on July 26, 1996 by Lea Russo
   A fictionalization of the 1969 gay civil rights riots in New York City, "Stonewall" is less a history lesson than a sermon. But regardless of its political pontifications, the film manages to be lively, poignant, and heartbreakingly sad.
   After a scuffle with the police at a gay bar named Stonewall Inn, activist Matty Dean (Frederick Weller) spends the night in jail, where he meets drag queen LaMiranda (Guillermo Diaz). They become lovers. When Matty meets conservative Ethan (Brendan Corbalis) at a Mattachine Society gay liberation meeting, he's torn not only between beaus. In his battle for sexual freedom, Matty must fight Ethan's small-minded bigotry, LaMiranda's apathy, the Mattachine Society's conformist attitudes, and of course, society itself.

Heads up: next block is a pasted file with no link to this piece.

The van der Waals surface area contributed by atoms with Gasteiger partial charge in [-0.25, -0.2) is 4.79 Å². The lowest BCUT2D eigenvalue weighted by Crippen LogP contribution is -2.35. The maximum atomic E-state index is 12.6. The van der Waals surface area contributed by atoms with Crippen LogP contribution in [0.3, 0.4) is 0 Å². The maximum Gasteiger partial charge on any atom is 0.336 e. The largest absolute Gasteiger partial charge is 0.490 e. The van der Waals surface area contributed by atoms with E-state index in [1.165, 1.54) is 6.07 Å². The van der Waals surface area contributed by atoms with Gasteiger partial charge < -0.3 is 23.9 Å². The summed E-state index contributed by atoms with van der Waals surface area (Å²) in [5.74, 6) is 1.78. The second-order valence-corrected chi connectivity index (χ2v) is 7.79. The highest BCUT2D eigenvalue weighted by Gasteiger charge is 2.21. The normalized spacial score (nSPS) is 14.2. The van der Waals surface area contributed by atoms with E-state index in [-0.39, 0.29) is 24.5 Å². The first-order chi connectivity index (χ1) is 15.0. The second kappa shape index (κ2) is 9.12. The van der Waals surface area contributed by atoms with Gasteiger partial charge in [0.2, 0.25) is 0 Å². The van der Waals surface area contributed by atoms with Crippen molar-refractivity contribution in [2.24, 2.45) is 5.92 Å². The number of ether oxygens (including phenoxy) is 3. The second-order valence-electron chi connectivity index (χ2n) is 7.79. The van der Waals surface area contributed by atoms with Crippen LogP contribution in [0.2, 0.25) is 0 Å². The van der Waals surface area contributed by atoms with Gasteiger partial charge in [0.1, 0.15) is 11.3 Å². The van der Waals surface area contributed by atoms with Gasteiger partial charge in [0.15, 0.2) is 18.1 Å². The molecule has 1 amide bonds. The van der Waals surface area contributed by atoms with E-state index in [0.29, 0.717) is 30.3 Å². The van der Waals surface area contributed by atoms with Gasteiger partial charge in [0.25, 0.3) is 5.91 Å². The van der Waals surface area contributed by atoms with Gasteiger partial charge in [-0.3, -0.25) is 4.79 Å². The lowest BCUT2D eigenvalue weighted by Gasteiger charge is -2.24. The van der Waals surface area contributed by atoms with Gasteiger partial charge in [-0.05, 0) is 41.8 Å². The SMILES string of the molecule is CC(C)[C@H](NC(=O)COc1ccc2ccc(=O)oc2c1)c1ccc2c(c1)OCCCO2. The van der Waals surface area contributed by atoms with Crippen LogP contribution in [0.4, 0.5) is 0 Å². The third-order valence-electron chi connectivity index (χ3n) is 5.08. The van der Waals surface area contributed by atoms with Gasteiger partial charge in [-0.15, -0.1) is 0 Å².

"Stonewall" is most compelling when examining prejudice within the homosexual community. There are gay men who hate drag queens, gay men who are homophobic, gay men who hate liberal homosexuals, and, for each viewpoint offered, a counterpoint offered as well. At its best, the film is not so much about the struggle against a heterosexual society as the problems of conflicting drives and attitudes within a community--any community. It's far from perfect, it won't make history, and those with high hopes may be disappointed, but "Stonewall" has a strongly beating heart. Sometimes, that's enough.    Starring Guillermo Diaz, Frederick Weller, Brendan Corbalis, Duane Boutte and Bruce MacVittie. Directed by Nigel Finch. Written by Rikki Beadle Blair. Produced by Christine Vachon. A Strand Release. Drama. Unrated. Running time: 98 min.
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